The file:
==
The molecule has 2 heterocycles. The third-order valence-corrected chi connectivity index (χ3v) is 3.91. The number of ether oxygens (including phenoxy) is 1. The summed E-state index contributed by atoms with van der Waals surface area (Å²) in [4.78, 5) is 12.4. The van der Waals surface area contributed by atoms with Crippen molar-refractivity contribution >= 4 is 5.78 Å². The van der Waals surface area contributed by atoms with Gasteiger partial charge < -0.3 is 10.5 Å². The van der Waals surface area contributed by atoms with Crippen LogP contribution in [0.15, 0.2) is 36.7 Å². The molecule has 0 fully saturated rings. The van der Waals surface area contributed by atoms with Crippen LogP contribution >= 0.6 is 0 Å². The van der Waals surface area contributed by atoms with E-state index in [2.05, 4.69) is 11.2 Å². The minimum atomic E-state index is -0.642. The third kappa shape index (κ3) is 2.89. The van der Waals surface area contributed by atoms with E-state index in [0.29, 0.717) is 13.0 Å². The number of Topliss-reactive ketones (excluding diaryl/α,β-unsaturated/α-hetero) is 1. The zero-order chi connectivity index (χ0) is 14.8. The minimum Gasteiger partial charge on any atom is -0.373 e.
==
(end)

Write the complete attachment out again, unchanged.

The molecule has 2 heterocycles. The third-order valence-corrected chi connectivity index (χ3v) is 3.91. The number of ether oxygens (including phenoxy) is 1. The summed E-state index contributed by atoms with van der Waals surface area (Å²) in [4.78, 5) is 12.4. The van der Waals surface area contributed by atoms with Crippen molar-refractivity contribution >= 4 is 5.78 Å². The van der Waals surface area contributed by atoms with Gasteiger partial charge < -0.3 is 10.5 Å². The van der Waals surface area contributed by atoms with Crippen LogP contribution in [0.15, 0.2) is 36.7 Å². The molecule has 0 fully saturated rings. The van der Waals surface area contributed by atoms with Crippen LogP contribution >= 0.6 is 0 Å². The van der Waals surface area contributed by atoms with E-state index in [2.05, 4.69) is 11.2 Å². The minimum atomic E-state index is -0.642. The third kappa shape index (κ3) is 2.89. The van der Waals surface area contributed by atoms with E-state index in [0.29, 0.717) is 13.0 Å². The number of Topliss-reactive ketones (excluding diaryl/α,β-unsaturated/α-hetero) is 1. The zero-order chi connectivity index (χ0) is 14.8. The minimum Gasteiger partial charge on any atom is -0.373 e.